Dear Smiley: With the football playoffs, projected bowl pairings and BCS standings dominating the sports pages these days, I wanted to share with you our family’s good fortune in choosing “football colleges.”
Spouse and I are 1969 and 1970 respective graduates of the University of Texas, when the Horns were back-to-back national champions.
Fast forward about 30 years, and both our offspring were students at the University of Tennessee when the Vols won the national title.
Daughter, after graduation, returned home to attend LSU Medical School just in time to be a part of LSU’s national championship year.
Son, after three years at LSU doing graduate work, headed north to Columbia, Mo., in July to become assistant director of the Mizzou band. Missouri’s 11-1 and headed to the SEC championship game.
Daughter, now a doctor at North Oaks Medical Center in Hammond, is affiliated with Southeastern University, Southland Conference champions.
We’re still trying to figure out if it’s a stroke of bizarre luck or if maybe there is a genetic factor in place here.
Our friends whose teams are mired in the doldrums are pleading with us to send a family member to their alma mater, hoping we’ll bring along whatever “football genie” we might have.
Dear Smiley: “Le charivari” was a custom here in St. James Parish.
No one knows who brought it here — either the French or the Acadians.
When a widow or widower married a single person, a party was held with the community right after the wedding.
One of the largest charivari held in St. James Parish was in Convent in 1928.
Mr. Alexander Brignac, a widower, was marrying a young woman by the name of Lucie Schexnayder.
After the wedding was held at St. Michael Church, the couple ran off, leaving the community without the party.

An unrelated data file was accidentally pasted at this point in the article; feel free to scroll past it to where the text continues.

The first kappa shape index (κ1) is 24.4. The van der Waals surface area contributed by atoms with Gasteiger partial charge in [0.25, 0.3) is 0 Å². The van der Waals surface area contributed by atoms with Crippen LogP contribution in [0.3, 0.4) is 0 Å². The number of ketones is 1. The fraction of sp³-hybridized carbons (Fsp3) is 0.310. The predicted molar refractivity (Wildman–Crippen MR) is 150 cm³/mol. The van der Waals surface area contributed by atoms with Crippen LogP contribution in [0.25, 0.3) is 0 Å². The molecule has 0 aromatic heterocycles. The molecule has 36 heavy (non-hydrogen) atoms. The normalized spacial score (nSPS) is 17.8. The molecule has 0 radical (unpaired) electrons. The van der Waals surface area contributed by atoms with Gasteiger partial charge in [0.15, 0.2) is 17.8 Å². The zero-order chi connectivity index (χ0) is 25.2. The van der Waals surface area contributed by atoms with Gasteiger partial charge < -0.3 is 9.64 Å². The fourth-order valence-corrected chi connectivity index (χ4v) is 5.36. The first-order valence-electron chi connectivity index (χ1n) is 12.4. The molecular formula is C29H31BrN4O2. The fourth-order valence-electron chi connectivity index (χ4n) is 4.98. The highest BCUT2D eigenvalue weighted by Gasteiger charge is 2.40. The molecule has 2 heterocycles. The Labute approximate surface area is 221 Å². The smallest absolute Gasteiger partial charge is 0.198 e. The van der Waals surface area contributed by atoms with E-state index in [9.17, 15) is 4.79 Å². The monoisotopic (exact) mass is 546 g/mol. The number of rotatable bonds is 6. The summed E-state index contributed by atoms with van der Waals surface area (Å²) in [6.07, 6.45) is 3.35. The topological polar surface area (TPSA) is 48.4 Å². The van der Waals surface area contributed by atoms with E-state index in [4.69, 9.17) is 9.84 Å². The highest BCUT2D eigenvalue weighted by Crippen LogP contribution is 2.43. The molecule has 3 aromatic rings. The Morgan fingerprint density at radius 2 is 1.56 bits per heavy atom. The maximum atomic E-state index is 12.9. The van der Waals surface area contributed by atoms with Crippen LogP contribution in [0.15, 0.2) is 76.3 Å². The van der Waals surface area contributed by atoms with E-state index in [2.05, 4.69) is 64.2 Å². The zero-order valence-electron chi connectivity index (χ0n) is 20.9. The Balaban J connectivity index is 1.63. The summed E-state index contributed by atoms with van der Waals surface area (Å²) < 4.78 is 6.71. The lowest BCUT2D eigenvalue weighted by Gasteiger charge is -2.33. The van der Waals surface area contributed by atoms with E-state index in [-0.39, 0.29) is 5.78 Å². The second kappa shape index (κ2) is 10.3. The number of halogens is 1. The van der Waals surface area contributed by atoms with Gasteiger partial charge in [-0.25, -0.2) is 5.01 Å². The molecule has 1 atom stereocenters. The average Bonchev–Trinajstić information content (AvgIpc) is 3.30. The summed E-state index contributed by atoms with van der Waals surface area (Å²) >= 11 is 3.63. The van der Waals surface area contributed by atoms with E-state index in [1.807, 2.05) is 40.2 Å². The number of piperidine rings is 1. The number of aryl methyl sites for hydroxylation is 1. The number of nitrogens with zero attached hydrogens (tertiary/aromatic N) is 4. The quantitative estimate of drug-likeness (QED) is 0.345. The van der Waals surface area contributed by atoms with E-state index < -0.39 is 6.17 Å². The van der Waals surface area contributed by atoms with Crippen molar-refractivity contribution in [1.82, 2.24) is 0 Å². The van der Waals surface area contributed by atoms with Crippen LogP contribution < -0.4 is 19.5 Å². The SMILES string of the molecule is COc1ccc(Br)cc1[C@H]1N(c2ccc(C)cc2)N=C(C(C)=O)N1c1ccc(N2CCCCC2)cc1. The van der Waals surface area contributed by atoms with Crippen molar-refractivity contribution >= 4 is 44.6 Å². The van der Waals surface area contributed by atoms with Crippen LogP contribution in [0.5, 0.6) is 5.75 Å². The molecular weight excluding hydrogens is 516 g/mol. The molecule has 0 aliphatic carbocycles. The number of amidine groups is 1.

After about a week, the couple finally had the party for the community.
In a book entitled “Cabanocey” by Miss Lillian C. Bourgeois, much more info can be obtained.
Sorry, wrong number
Dear Smiley: When I was young and lived in Harahan our phone number was 7588.
A phone call from New Orleans to Harahan, or vice versa, required dialing a prefix before the number.
One telephone time service, located in New Orleans, was called by dialing “P-L-U-T-O.”
As the migration from New Orleans to the suburbs continued, the newcomers would dial the easy to remember “P-L-U-T-O” to get the time.
However, they did not know to dial the prefix, so they were dialing “7-5-8-8-6.”
Our phone continued to ring with people asking for the time.
We finally asked what number they were dialing — and discovered why our phone was so popular.
Help the responders
Dear Smiley: On Nov. 6, within five minutes of my 911 call, St. George Fire Protection District and East Baton Rouge EMS first responders were at our home, trying to save my husband’s life and transporting him to Baton Rouge General’s emergency room.
Their heroic attempts were unsuccessful, but I’ll be grateful forever for their efforts and for our community’s support of these emergency services.
Imagine my distress recently when an inattentive driver behind me on narrow, no-shoulders Old Perkins Road whipped around my car, with its emergency flashers lighted, into the lane where a St. George fire truck and an EBR EMS ambulance were racing toward us.
I’ve seen this reckless behavior many times on the streets and highways in Baton Rouge.
Please remind your readers to be alert for emergency vehicles, use their emergency flashers, and STOP or MOVE to the roadside and give them the right of way, as the law requires.
Next time those first responders might be rushing to help THEIR loved one.
Dear Smiley: Joe Ricapito’s mention of an egg cream brought back memories of my early days in New York.
I heard someone order an egg cream, so being curious I ordered one as well.
The drink was neither creamy nor egg-ie.
On the other hand, New Yorkers didn’t know what I wanted when this Ohio girl ordered a phosphate.
Wedding on wheels
Dear Smiley: While I did not get married in a double-wide church, I attended a wedding in a double-wide, with a reception in a single-wide.
Does that make me a quasi-redneck?
Dear Gene: I’ve known you since high school, and I can tell you this — you’re not quasi.
Write Smiley at Smiley@theadvocate.com. He can also be reached by fax at (225) 388-0351 or mail at P.O. Box 588, Baton Rouge, LA 70821.